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Suicide rate rises at Chinese electronic goods company

May 27, 2010

A suicide spate at Foxconn has thrust the electronics goods giant into the news. The death toll rose to 10 just hours after Terry Gou, the chairman of Foxconn's Taiwanese parent company Hon Hai Precision, apologized.

400,000 workers are based at the Foxconn complex in Shenzhen
400,000 workers are based at the Foxconn complex in ShenzhenImage: AP

Foxconn's southern Chinese plant in Shenzhen is a fortress, kept isolated from the outside world by high walls and a legion of security officers. There are 400,000 workers here – mostly young migrant workers. A handful of them have recently taken their lives.

On Wednesday, Terry Gou, the company's Taiwanese chairman, flew into Shenzhen by private jet to inspect the factory grounds and address a press conference on the matter. Reporters watched as he shouted at the managers.

"I offer my sincerest apologies to society, the entire public, all our employees and their families. We failed to help those who developed psychological problems because they felt badly treated," he said after bowing down.

Threatening working conditions

Terry Gou promised to do everything to stop the suicides, although he also speculated that some of them were due to personal problems. However, many employees blame the working conditions.

Foxconn employees live in on-site residential centers
Foxconn employees live in on-site residential centersImage: AP

"The supervisors are very unfriendly," explains one young man. "They shout at us the whole time and tell us we can leave if we don't behave. One of them told me there was only one thing for me to do – work hard. He said it would make no difference if I left because Foxconn had enough money and workers."

The same threatening style was used in a memo sent to employees asking them to sign a letter promising not to commit suicide or harm themselves or others in an extreme manner. Terry Gou apparently took the letter out of circulation when he found out about it.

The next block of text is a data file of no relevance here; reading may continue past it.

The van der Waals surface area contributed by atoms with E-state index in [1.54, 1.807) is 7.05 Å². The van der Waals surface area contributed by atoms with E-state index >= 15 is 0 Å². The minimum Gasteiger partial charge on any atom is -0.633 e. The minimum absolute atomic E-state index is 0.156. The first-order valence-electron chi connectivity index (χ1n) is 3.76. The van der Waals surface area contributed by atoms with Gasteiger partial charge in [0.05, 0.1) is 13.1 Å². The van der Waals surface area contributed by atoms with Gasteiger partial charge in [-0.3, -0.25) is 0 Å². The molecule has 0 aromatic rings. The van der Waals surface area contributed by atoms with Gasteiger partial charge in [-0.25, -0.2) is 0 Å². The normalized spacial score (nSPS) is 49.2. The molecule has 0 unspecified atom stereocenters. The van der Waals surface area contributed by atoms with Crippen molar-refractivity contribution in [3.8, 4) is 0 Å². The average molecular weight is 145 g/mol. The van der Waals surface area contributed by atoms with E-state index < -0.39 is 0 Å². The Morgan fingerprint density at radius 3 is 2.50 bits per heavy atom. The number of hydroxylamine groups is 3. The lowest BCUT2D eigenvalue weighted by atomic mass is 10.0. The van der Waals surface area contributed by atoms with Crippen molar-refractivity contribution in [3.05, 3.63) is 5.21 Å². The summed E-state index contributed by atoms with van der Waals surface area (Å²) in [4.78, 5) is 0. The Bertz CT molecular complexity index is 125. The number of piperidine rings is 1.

"Foxconn customers also to blame"

Foxconn is one of the world's top 500 companies. It manufactures goods for giants such as Dell, Nokia, HP or Apple. Some of these companies have launched investigations into the working conditions at Foxconn.

The electronics manufacturer's stand at a recruitment fair
The electronics manufacturer's stand at a recruitment fairImage: AP

Liu Kaiming, a renowned Chinese labour rights lawyer, says they are also to blame. "Foxconn customers are directly co-responsible for the problems we are currently seeing. Their wealth also stems from these workers. So they bear responsibility. They have to help Foxconn change the management culture and improve working conditions.

"It is hard to imagine that in such a factory 400,000 people live on four square meters without the social network of a city. 90 percent of these workers live away from their families. They came to Shenzhen with their dreams. But despite long hours they barely earn more than the minimum wage – even with overtime. This hardly covers their basic expenses in an expensive city like Shenzhen. The dreams of these young people have been shattered by the harsh reality."

He says that there is only one solution and that is to allow workers to organize and establish independent unions.

This does not seem to be on the cards. Instead, Foxconn has apparently hung safety nets around the buildings and according to reports management wants workers to go to psychiatric institutions for their own protection if they develop mental health problems.

Author: Astrid Freyeisen/act
Editor: Disha Uppal